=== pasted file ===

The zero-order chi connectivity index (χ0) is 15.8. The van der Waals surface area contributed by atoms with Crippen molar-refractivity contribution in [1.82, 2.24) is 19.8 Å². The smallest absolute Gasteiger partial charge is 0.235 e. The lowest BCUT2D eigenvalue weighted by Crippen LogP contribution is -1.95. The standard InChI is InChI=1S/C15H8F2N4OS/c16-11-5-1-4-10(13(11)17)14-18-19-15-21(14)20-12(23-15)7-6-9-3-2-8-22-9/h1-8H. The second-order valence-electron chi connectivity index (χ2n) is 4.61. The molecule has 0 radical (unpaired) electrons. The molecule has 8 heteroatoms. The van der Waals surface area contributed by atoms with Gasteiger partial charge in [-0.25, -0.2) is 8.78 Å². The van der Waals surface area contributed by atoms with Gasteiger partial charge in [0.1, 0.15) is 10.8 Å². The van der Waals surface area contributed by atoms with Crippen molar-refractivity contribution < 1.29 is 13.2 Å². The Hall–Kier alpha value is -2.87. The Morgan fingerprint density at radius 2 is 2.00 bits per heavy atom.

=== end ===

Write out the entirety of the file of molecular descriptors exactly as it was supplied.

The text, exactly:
The zero-order chi connectivity index (χ0) is 15.8. The van der Waals surface area contributed by atoms with Crippen molar-refractivity contribution in [1.82, 2.24) is 19.8 Å². The smallest absolute Gasteiger partial charge is 0.235 e. The lowest BCUT2D eigenvalue weighted by Crippen LogP contribution is -1.95. The standard InChI is InChI=1S/C15H8F2N4OS/c16-11-5-1-4-10(13(11)17)14-18-19-15-21(14)20-12(23-15)7-6-9-3-2-8-22-9/h1-8H. The second-order valence-electron chi connectivity index (χ2n) is 4.61. The molecule has 0 radical (unpaired) electrons. The molecule has 8 heteroatoms. The van der Waals surface area contributed by atoms with Gasteiger partial charge in [-0.25, -0.2) is 8.78 Å². The van der Waals surface area contributed by atoms with Gasteiger partial charge in [0.1, 0.15) is 10.8 Å². The van der Waals surface area contributed by atoms with Crippen molar-refractivity contribution < 1.29 is 13.2 Å². The Hall–Kier alpha value is -2.87. The Morgan fingerprint density at radius 2 is 2.00 bits per heavy atom.